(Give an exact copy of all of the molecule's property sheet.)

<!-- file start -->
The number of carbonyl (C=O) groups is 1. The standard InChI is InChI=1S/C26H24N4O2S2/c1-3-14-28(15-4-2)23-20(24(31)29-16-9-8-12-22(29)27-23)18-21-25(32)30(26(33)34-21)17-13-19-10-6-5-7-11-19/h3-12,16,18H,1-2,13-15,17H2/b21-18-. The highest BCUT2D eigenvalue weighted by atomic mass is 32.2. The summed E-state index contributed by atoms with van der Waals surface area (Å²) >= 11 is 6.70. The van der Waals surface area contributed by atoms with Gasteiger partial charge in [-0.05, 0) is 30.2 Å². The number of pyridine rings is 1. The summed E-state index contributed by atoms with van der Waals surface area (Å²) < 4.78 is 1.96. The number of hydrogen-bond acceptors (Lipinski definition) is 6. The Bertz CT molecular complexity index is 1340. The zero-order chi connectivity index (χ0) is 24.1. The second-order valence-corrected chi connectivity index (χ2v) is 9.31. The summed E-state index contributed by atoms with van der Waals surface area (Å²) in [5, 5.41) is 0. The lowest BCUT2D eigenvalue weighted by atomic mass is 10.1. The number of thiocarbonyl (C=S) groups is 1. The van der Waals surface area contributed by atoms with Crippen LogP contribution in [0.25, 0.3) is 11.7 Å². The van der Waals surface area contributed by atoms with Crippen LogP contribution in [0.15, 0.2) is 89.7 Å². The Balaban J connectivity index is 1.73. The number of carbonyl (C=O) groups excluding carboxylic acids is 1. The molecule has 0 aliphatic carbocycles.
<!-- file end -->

The number of carbonyl (C=O) groups is 1. The standard InChI is InChI=1S/C26H24N4O2S2/c1-3-14-28(15-4-2)23-20(24(31)29-16-9-8-12-22(29)27-23)18-21-25(32)30(26(33)34-21)17-13-19-10-6-5-7-11-19/h3-12,16,18H,1-2,13-15,17H2/b21-18-. The highest BCUT2D eigenvalue weighted by atomic mass is 32.2. The summed E-state index contributed by atoms with van der Waals surface area (Å²) >= 11 is 6.70. The van der Waals surface area contributed by atoms with Gasteiger partial charge in [-0.05, 0) is 30.2 Å². The number of pyridine rings is 1. The summed E-state index contributed by atoms with van der Waals surface area (Å²) < 4.78 is 1.96. The number of hydrogen-bond acceptors (Lipinski definition) is 6. The Bertz CT molecular complexity index is 1340. The zero-order chi connectivity index (χ0) is 24.1. The second-order valence-corrected chi connectivity index (χ2v) is 9.31. The summed E-state index contributed by atoms with van der Waals surface area (Å²) in [5, 5.41) is 0. The lowest BCUT2D eigenvalue weighted by atomic mass is 10.1. The number of thiocarbonyl (C=S) groups is 1. The van der Waals surface area contributed by atoms with Crippen LogP contribution in [0.25, 0.3) is 11.7 Å². The van der Waals surface area contributed by atoms with Crippen LogP contribution in [0.15, 0.2) is 89.7 Å². The Balaban J connectivity index is 1.73. The number of carbonyl (C=O) groups excluding carboxylic acids is 1. The molecule has 0 aliphatic carbocycles.